Ms Diana Stentoft, General Secretary, the World Blind Union, underlined that education is venturing into a new digital arena. Ms Stentoft made the important point that, if education is accessible, persons with disabilities have a good chance of succeeding later with employment thus leaving them less vulnerable to poverty. Article 24 CRPD is clear on the right of persons with disabilities to inclusive education, including the right to the digital classroom. Finally, Ms Stentoft, mentioned the importance of including persons with disabilities when deciding new modes of education and listening to the voices of those who rely so much on being included, to ensure no one is left behind. 

Intersectionality and sexual and reproductive health rights for persons with disabilities: 

Ms Ana Pelaez Narvaez, European Disability Forum (EDF) Vice President, opened by saying that women and girls with disabilities often suffer ill-treatment and that has very bad consequences on their sexual and reproductive health. Often women with disabilities  are wrongfully considered as unable to be mothers or to share their lives with a partner. In this way, there is a lot of discrimination of women and girls with disabilities. They rarely receive education regarding family planning or how to recognise violations. Often, they aren’t aware of the help they can receive. There’s lack of information in families of these women and girls, and among the people who offer professional services that give sanitary health.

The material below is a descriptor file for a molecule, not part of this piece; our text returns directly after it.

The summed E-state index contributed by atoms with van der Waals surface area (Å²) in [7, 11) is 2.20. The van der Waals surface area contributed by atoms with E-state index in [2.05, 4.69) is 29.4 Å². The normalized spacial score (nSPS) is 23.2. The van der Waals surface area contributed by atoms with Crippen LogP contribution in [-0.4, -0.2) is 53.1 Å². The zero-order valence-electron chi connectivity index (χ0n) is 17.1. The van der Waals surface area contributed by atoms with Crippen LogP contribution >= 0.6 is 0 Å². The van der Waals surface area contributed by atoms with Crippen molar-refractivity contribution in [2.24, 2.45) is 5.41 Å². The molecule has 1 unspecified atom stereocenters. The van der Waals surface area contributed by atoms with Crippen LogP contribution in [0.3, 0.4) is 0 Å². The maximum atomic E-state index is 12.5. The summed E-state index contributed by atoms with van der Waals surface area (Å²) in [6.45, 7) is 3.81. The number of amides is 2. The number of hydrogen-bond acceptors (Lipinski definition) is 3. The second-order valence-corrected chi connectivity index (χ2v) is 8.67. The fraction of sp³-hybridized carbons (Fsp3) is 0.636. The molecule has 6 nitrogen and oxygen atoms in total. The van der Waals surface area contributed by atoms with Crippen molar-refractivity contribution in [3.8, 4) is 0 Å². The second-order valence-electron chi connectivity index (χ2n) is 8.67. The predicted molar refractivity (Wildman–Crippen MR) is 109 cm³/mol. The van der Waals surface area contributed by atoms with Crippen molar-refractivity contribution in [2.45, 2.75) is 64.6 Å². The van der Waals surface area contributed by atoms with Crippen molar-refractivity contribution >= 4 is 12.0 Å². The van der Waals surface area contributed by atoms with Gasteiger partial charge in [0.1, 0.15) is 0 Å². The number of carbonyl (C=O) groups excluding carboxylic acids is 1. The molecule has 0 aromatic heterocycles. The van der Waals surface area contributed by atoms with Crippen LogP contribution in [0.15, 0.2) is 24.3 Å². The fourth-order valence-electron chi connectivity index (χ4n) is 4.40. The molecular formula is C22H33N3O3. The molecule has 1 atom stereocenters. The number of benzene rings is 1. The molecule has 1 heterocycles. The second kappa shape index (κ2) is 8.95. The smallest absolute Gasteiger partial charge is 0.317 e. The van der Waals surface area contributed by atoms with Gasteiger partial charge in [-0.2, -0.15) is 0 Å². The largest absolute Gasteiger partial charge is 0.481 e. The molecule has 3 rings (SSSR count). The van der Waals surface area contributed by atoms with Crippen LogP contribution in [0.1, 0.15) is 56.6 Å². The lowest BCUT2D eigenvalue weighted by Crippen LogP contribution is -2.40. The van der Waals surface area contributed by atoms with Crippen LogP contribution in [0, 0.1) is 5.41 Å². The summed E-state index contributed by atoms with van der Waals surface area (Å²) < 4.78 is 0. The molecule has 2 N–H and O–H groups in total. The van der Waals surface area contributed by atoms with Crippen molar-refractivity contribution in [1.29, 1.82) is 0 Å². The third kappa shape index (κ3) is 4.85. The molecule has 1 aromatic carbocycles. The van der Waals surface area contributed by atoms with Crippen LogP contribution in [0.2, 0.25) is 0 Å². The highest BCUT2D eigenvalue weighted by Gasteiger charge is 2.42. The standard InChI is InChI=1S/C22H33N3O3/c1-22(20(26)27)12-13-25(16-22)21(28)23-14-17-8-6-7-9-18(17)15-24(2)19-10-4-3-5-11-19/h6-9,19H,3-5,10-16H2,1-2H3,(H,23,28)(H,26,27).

Ms Maulani Rotinsulu, Chair of the Indonesian Association of Women with Disabilities stated that reproductive health and education for teenage girls is lacking in Indonesia. Reproductive rights are still considered a taboo topic by the government. Accordingly, contraceptive services are lacking for girls with disabilities. It is crucial that education for sexual and reproductive health is provided for girls with disabilities.  

Ms Agniezska Krol, Manager of Programmes and Innovations at CREA, underlined that sexual and reproductive health  rights are central to the wellbeing and human rights of persons with disabilities. Issues related to reproduction and sexuality are present for persons with disabilities, however due to structural discrimination and prejudices on this, barriers are still faced. Ms Krol mentioned that it is crucial for us to deepen our understanding and support at the intersection of gender and diversity, and disability justice.  

The Civil Society Forum to the 15th session of the COSP addressed several important and topical issues facing the disability community. For the deaf community specifically, it is crucial that they continue to engage with these issues such as the climate crisis and international cooperation. However, given the current climate, it is crucial that decisions to address these issues are not made on an isolated basis, in silos, but rather a holistic approach is required, as a number of interconnected challenges are presented.